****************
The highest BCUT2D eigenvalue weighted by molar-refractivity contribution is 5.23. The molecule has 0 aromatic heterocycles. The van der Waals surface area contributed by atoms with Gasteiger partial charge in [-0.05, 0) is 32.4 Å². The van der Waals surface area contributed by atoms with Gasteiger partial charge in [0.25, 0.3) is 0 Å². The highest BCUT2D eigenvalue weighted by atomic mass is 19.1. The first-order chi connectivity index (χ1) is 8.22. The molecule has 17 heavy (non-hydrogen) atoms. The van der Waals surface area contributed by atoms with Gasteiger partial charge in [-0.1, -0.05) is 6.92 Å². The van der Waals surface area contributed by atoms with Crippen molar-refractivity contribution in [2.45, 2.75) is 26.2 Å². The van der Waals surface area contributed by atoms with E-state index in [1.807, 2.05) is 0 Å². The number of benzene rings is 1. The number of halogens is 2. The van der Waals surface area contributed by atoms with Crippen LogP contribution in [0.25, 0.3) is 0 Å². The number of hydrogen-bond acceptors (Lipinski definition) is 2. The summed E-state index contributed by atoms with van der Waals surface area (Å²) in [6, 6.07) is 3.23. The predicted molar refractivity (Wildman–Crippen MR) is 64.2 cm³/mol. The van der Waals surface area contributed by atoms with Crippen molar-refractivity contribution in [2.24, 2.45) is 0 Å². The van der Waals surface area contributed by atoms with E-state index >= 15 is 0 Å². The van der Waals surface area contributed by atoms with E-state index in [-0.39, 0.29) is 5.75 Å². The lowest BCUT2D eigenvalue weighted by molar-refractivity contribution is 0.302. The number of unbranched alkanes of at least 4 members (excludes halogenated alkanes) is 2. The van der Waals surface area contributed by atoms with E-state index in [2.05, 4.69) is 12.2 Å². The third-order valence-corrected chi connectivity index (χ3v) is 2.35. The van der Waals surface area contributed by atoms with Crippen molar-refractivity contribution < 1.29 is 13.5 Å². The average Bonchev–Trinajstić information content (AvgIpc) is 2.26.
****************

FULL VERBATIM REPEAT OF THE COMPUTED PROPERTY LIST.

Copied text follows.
The highest BCUT2D eigenvalue weighted by molar-refractivity contribution is 5.23. The molecule has 0 aromatic heterocycles. The van der Waals surface area contributed by atoms with Gasteiger partial charge in [-0.05, 0) is 32.4 Å². The van der Waals surface area contributed by atoms with Gasteiger partial charge in [0.25, 0.3) is 0 Å². The highest BCUT2D eigenvalue weighted by atomic mass is 19.1. The first-order chi connectivity index (χ1) is 8.22. The molecule has 17 heavy (non-hydrogen) atoms. The van der Waals surface area contributed by atoms with Gasteiger partial charge in [-0.1, -0.05) is 6.92 Å². The van der Waals surface area contributed by atoms with Crippen molar-refractivity contribution in [2.45, 2.75) is 26.2 Å². The van der Waals surface area contributed by atoms with E-state index in [1.807, 2.05) is 0 Å². The number of benzene rings is 1. The number of halogens is 2. The van der Waals surface area contributed by atoms with Crippen LogP contribution in [0.25, 0.3) is 0 Å². The number of hydrogen-bond acceptors (Lipinski definition) is 2. The summed E-state index contributed by atoms with van der Waals surface area (Å²) in [6, 6.07) is 3.23. The predicted molar refractivity (Wildman–Crippen MR) is 64.2 cm³/mol. The van der Waals surface area contributed by atoms with Crippen molar-refractivity contribution in [2.24, 2.45) is 0 Å². The van der Waals surface area contributed by atoms with E-state index >= 15 is 0 Å². The van der Waals surface area contributed by atoms with E-state index in [-0.39, 0.29) is 5.75 Å². The lowest BCUT2D eigenvalue weighted by molar-refractivity contribution is 0.302. The number of unbranched alkanes of at least 4 members (excludes halogenated alkanes) is 2. The van der Waals surface area contributed by atoms with E-state index in [2.05, 4.69) is 12.2 Å². The third-order valence-corrected chi connectivity index (χ3v) is 2.35. The van der Waals surface area contributed by atoms with Crippen molar-refractivity contribution < 1.29 is 13.5 Å². The average Bonchev–Trinajstić information content (AvgIpc) is 2.26.